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A Woman for President: The Story of Victoria Woodhull
Kathleen Krull
Illustrated by Jane Dyer
Non-fiction Picture Book
Ages 7 to 12
Walker, 2004, 0-8027-8908-0
  Today it is hard to imagine what it would have been like to be in woman in the 1800's. Imagine having to wear clothes so tight that they made you ill. Imagine always being the 'property' and responsibility of a man, of not being in charge of ones own life. Imagine not being able to go to college or to be able to have an interesting or challenging job. This was the world to which Victoria Woodhull belonged and it was a world that she was not willing to accept as it was. Victoria wanted to have her own life, to determine her own destiny and to have a say in how things were done in her country.
  Victoria began life under very difficult circumstances. Hers was a poor family and she and her siblings often went hungry, were beaten, and went uncared for. When her father discovered that Victoria had a fine voice he sent her off on the road to be a child preacher. Soon Victoria and her sister Tennessee were supporting their family and it was a miserable existence for both of them.
  When she became a young woman Victoria met and fell in love with a doctor called Canning Woodhull. Though she escaped from her family, Victoria now found herself tied to a man who was an alcoholic and who could not take care of her and her children. Being the kind of woman she was Victoria took care of things herself and became a spiritualist to people like the famous and immensely wealthy Cornelius Vanderbilt. Victoria spoke to the spirits for him and she also advised him on his financial investments. One day one of the investments paid off in a big way and Victoria was given her share. Suddenly she was a wealthy woman, a woman who did not have to work to put food on the table.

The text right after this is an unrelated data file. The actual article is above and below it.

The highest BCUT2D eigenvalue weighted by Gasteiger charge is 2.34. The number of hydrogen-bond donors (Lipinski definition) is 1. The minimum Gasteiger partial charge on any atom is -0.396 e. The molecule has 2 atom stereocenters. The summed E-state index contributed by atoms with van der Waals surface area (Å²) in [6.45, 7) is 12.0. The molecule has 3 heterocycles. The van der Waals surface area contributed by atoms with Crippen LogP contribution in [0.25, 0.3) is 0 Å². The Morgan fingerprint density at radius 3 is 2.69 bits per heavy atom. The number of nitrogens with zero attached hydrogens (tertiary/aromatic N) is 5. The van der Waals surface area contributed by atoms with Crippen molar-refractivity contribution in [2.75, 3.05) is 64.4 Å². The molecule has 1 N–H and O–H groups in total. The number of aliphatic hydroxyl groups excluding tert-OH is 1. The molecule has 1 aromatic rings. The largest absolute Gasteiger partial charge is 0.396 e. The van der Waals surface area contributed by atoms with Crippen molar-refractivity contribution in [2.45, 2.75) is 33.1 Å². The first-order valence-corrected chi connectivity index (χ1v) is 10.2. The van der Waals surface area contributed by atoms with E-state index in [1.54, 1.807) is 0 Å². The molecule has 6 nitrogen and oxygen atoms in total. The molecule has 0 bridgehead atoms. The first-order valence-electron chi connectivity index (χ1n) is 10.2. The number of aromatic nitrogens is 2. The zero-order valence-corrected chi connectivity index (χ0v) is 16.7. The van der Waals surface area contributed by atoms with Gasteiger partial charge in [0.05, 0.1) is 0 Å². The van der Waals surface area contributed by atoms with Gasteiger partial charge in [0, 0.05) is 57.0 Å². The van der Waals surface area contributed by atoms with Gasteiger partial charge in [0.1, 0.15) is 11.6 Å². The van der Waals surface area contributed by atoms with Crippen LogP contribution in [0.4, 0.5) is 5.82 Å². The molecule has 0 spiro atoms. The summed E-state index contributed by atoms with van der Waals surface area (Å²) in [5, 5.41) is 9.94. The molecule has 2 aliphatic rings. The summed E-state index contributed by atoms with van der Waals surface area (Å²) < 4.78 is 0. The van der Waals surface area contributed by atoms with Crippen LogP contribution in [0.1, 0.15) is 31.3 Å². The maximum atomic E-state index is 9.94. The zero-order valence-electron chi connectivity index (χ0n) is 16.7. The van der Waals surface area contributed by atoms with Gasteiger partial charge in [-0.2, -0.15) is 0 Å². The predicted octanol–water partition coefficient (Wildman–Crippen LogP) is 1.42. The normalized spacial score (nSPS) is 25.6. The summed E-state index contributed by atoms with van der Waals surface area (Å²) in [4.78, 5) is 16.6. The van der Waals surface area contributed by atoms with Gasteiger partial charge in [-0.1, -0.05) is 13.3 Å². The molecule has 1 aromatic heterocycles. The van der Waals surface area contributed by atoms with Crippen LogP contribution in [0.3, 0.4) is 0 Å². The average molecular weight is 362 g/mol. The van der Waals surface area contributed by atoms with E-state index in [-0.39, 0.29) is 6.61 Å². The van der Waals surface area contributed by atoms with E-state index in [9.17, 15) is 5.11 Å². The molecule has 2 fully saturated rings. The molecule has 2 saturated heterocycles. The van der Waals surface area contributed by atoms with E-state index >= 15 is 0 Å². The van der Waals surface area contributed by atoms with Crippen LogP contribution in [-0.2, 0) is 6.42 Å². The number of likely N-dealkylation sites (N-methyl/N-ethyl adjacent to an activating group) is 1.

Victoria and her sister Tennessee went on to do many amazing things that had never been done by women before. They showed their world that woman could run a business and could manage investments. Victoria went on to speak out about the rights of women, or rather about the fact that women at those times had very few rights. Undoubtedly her most outrageous act was to run for the office of President. Women could not vote, but there was no law against them running for public office. What followed was an incredible campaign to try to get women the vote and to give them a voice in government.
  This is an uplifting, fascinating picture book biography which shows us what life for women was like in the 1800's and how hard it must have been to break through the barriers that enclosed women at that time. These were barriers of sexism, old-fashioned ideas, false assumptions, ignorance, and fear for the unknown, and they were built by both men and women. Though Victoria did not win her election she did a great deal to show women that they could break through the barriers if they have the courage and drive to do so.

A woman for president


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